When I was younger I grew up in a neighborhood that was second-hand Irish. Almost all the kids I went to school with were first, second or third generation. An overwhelming percentage were Irish-American. A whole little section of my neighborhood had moved out of the city from their street there…which had been where everyone from the same lovely area Ireland had moved from (no, not Kerry. No, also not Cork. There are other counties in Ireland, people.) There are — with any culture bound together — certain ways of doing and saying things that are carried over.

So, picture this: The girl with the southern-midwest twang from her mama’s side answering “How’s your day?” with a lovely American-Irish cadence, “It’s grand, thanks. And you?”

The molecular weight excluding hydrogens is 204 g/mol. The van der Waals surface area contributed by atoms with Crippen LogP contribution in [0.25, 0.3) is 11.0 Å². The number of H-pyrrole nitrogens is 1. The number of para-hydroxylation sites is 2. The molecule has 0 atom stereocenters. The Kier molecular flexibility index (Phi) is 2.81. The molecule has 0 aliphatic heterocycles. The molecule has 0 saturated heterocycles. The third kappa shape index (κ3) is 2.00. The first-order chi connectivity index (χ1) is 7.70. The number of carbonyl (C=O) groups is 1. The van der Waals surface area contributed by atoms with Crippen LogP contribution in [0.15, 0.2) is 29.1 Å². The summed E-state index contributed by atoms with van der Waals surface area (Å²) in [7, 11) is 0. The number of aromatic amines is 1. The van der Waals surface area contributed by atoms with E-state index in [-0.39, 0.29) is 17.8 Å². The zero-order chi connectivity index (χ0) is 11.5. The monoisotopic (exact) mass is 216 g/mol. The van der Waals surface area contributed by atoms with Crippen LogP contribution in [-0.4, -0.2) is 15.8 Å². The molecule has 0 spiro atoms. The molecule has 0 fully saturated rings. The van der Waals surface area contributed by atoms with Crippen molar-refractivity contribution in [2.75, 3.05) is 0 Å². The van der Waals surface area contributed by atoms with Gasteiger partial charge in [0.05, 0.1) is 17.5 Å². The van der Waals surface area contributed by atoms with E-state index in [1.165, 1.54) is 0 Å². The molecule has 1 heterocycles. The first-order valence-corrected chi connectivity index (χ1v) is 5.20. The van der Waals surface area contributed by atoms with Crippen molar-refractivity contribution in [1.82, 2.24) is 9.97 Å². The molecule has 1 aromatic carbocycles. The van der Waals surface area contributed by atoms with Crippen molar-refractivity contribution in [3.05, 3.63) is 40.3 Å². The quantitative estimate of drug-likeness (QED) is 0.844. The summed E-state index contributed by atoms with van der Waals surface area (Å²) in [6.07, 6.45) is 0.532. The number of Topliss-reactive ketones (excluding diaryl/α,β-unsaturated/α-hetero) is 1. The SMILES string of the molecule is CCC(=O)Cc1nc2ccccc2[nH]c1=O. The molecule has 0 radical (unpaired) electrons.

Since high school, the moving and studying and public speaking have stripped most of both of those things from me. And yet, there they are in my writing. They live underneath all of us and come out when we don’t notice them.

Once, Wine Guy (aforementioned Italian bff) and I were at a movie and when the lights came up I said, “I wonder who that Irish guy was.” WG informed me there was no Irish guy in the movie (with a look that clearly informed me he thought I was nuts.)

But, the man’s cadence was clear as day to me. It was obviously Irish. I went home and checked. I was right (ignore the neener neener part here.) Later – I rented the movie and I could see that he was using an American accent. The only other friend who noticed it (the cadence) was South African (I swear, I do have friends that are originally born here too…. it’s just that none of them will be discussed in this post apparently.)

 About now, you’re all thinking, “Bria usually has a writerly point in her ramblings. Where the heck is she going with this?”